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Hear our interview with Bernard Mauricia, Vice President of Marketing at The Seany Foundation: click here to listen or download


Get Well Soon Retreat January 26 is latest program to help families of pediatric cancer patients

By Miriam Raftery

December 30, 2018 (San Diego) – “We have to be able to go out and advocate for kids with cancer to just be kids, and for families to be able to breathe…to have tools and resources to support them through their cancer journey,” says La Mesa resident Bernard Mauricia, vice president of marketing at The Seany Foundation.

The foundation runs Camp Reach for the Sky, funds cancer research and support programs for families of children with cancer. The organization also has several events coming up including a Get Well Soon Retreat in January.

The San Diego-based foundation has a mission to fund meaningful projects that enhance the lives of children and young adults affected by cancer.  The Seany Foundation is named for Sean Lewis Robins (1983-2006), who was diagnosed at age 16 with Ewing Sarcoma, a rare and aggressive form of cancer. He spent seven years battling the disease, becoming an inspiration to others with his mantra, “When nothing is certain, everything is possible!”

Although Sean ultimately lost his fight with cancer, he wanted there to be a lifelong resource to make sure that needs of other kids with cancer and their families would be met in the future. The foundation that Sean envisioned fulfils his wish to “help other kids not have to go through the battle that he did,” Mauricia says, adding that kids with cancer often look at how to help others. “They’re constantly thinking about the people surrounding them.”

The Seany Foundation began a decade after Sean’s passing but its flagship program, Camp Reach for the Sky, dates back 35 years. The camp has six sessions including a week-long summer camp in partnership with the Girl Scouts camp in Balboa Park as well as camps in the mountains of East County in partnership with the YMCA at Camp Whispering Winds, Camp Cedar Glen, Camp Marston and Camp Raintree in Julian.

Me than 20,000 kids have gone through Camp Reach for the Sky programs in the past 20 years, including 529 last year.  “It’s a great way to get kids out of the home where it may be chaotic with the diagnosis, and just be a kid again,” Maricia reflects.

A San Diego native, Mauricia became passionate about the cause of helping kids with cancer after a  high school friend was diagnosed with cancer.  “We reconnected after college and he got me involved as a sibling camp counselor when I was working with him at the American Cancer Society,” Mauricia recalls.

Most of all he wants to get the word out to families about the broad support network available. “This can’t be the best kept secret in San Diego,” he says.

Besides camps for young children, teens and siblings, The Seany Foundation also provides fun activities for kids with cancer and their families. These include Seany’s Day Out, movie nights, bowling,  and social hours as extensions of the camp community.

There are annual events including a Get Well soon Retreat to be held this year on January 26th at the Soledad Club for parents and kids seeking information on integrative medicine and wellness tools such as yoga and meditation “to navigate this new normal of having cancer.”  The foundation has a wellness committee founded about a year and a half ago by parents, volunteers and board members looking to help families improve eating habits and exercise levels.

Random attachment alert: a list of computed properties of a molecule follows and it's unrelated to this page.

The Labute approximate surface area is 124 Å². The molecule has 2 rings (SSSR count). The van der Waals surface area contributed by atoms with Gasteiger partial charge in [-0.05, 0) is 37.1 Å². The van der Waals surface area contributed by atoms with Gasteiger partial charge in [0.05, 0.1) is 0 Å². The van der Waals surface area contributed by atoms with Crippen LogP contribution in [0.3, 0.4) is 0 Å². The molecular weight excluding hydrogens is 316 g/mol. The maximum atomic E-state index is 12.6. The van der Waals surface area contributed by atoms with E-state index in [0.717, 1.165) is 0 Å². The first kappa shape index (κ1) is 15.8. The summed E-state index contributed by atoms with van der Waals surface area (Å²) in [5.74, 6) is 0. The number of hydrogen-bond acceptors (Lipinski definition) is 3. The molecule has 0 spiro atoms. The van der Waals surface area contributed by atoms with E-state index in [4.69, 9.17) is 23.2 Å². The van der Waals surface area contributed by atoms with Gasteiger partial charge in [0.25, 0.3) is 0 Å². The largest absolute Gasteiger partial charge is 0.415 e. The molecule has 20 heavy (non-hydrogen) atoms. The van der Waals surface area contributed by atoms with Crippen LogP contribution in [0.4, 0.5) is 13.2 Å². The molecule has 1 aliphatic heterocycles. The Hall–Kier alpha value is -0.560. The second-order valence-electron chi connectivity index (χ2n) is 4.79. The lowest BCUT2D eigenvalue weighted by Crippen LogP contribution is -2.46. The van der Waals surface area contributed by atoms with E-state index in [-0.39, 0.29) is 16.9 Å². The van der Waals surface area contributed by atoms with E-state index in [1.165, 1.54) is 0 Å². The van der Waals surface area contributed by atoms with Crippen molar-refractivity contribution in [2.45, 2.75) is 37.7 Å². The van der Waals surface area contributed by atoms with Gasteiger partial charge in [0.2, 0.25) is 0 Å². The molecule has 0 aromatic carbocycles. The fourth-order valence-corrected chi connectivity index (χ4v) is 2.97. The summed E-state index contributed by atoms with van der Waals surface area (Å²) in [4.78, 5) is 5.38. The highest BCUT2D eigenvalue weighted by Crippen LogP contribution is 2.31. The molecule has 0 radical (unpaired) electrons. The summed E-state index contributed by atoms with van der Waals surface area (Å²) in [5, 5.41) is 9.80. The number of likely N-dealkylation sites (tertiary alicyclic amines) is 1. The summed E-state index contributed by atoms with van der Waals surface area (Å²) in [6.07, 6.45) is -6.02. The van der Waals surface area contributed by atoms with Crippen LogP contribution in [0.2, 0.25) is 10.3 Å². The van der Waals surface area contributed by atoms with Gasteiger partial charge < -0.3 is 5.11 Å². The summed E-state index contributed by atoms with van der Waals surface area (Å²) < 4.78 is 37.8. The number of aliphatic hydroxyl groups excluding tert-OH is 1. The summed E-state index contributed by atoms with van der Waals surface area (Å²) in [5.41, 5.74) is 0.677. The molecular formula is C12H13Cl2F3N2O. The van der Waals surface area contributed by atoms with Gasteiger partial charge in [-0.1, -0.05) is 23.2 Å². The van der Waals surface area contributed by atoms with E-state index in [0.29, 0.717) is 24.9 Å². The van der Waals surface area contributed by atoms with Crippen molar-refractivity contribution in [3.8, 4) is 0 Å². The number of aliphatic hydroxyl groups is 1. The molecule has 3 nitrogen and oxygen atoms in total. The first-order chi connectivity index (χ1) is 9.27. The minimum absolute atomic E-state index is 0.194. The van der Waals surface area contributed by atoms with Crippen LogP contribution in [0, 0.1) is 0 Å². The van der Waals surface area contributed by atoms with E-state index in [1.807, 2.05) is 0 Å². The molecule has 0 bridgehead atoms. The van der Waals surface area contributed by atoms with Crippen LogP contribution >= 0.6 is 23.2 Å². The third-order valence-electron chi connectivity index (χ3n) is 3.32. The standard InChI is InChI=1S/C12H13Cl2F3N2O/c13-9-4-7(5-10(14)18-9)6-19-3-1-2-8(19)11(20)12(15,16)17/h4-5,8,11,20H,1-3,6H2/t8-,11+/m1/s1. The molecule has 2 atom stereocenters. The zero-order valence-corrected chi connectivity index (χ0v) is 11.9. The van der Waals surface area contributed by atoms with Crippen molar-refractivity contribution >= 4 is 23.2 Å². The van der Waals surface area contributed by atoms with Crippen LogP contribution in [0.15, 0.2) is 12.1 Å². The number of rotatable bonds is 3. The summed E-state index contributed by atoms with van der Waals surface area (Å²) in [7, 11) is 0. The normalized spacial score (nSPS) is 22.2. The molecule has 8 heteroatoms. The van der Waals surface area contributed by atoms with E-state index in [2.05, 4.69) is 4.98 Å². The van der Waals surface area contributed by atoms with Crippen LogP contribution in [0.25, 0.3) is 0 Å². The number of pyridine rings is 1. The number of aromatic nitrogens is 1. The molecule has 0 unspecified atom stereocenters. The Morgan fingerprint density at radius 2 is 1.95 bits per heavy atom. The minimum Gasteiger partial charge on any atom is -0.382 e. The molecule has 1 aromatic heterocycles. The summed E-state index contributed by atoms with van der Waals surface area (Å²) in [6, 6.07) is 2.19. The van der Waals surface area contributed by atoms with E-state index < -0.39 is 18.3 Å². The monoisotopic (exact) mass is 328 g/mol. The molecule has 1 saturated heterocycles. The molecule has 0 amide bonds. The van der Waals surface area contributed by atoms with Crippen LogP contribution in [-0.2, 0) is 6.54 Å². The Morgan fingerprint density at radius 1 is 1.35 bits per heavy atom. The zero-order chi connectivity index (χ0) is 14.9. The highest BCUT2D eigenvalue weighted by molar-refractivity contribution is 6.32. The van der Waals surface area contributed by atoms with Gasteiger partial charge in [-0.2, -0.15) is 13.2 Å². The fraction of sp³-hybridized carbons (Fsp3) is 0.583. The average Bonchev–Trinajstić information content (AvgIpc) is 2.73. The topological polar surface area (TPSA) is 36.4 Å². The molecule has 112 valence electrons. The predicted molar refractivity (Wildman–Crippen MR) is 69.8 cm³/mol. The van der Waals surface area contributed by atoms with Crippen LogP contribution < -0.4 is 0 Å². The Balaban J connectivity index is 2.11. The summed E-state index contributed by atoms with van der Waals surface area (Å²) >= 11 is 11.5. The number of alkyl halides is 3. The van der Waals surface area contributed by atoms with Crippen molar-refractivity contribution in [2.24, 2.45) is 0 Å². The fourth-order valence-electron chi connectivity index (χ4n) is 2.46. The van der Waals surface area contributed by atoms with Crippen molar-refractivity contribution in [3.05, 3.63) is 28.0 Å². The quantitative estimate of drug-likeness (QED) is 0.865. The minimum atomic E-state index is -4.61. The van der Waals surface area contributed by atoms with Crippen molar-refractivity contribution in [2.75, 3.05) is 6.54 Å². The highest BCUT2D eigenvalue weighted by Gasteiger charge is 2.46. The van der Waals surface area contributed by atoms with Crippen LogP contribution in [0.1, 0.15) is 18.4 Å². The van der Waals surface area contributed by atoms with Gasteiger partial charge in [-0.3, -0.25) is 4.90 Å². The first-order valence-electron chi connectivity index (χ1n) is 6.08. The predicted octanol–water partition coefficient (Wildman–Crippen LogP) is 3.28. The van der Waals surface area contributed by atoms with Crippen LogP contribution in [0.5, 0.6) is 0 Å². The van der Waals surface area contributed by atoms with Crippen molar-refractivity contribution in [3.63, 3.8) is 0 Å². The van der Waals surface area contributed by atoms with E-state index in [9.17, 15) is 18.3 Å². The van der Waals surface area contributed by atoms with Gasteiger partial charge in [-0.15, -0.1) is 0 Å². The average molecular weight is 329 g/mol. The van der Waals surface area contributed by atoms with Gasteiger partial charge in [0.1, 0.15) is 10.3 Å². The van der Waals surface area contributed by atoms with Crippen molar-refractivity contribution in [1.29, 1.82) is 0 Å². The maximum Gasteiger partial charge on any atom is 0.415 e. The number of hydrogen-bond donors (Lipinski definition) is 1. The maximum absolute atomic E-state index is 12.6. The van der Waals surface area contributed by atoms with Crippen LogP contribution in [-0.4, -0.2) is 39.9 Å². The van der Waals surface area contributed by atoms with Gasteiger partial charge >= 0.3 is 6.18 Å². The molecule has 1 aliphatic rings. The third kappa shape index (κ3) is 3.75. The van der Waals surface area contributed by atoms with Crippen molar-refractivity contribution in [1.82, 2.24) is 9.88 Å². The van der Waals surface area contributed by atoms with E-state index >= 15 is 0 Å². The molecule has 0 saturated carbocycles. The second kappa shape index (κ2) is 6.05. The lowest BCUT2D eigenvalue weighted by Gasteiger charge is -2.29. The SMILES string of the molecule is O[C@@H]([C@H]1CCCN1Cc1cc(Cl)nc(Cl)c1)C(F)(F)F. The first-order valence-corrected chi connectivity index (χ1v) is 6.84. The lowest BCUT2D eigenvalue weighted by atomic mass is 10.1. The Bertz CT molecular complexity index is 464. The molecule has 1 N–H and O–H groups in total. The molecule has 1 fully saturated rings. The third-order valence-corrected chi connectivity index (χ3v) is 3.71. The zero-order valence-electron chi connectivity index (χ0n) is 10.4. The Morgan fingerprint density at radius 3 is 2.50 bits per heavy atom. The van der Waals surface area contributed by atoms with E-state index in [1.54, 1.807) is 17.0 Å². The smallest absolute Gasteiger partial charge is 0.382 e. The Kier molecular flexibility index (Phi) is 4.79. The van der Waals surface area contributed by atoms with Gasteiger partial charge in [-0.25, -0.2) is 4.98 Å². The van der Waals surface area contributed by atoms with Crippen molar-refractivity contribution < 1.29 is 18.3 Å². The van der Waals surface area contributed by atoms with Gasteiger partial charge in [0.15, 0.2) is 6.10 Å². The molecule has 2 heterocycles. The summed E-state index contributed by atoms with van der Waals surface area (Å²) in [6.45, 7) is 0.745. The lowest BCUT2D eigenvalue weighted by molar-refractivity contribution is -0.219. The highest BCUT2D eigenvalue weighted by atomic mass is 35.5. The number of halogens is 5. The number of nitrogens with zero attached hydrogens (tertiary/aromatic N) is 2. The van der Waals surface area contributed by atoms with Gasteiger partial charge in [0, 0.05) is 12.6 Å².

On March 23rd, there’s an annual gala with a Havana Nights Theme at the El Cortez Hotel. “IT’s the largest fundraiser every year, a fun way for families and communities to get together and support the programs that we do,” Mauricia says.  There’s also a golf tournament in May, childhood cancer awareness in September, a 5K race in October, a a Thrive campaign in November tied to giving Tuesday. 

The Seany Foundation also funds the CARES Initiative starting last year. In partnership with the Leukemia/Lymphoma Societies of San Diego and Hawaii, the program takes a “deep dive” into mental health issues including PTSD, suicide and depression. “We get feedback from campers of things that are keeping them up at night,” Mauricia says. “We don’t sweep anything under the rug.”

In addition, the foundation invests in clinical research programs at Rady Children’s Hospital.  “Long-term research and science is extremely important,” Mauricia says. In fact, from 1969 to 2008, the death rate from childhood cancer has gone down by a whopping 66 percent. 

The Seany Foundation also helps kids with cancer meet their educational goals, working with experts at the University of San Diego, San Diego Unified School District and CEOs at local Fortune 500 companies among other places to match up kids’ interests with people to mentor them. “These kids are driven to go out there and succeed,” Mauricia says.

To date, the foundation has raised over $3.8 million for the fight against childhood cancer including funds for research, camps, and helping families in need.

“Our programs allow every family to thrive,” says Mauricia, adding that events help raise awareness so that the foundation can “continue to make these programs free…so that no family needs to worry about any additional cost when it comes to the cancer diagnosis that they just got.”

The foundation seeks volunteers as well as experts with talents to share and financial support. “For people to donate that time, treasure and talent is imperative to our success,” Mauricia concludes.

If you would like to donate or volunteer to help with these efforts, or if you have a child with cancer and would like to learn more about The Seany Foundation programs, you can visit their website at www.TheSeanyFoundation.org or call (858)551-0922.



Interview with Bernard Mauricia, The Seany Foundation

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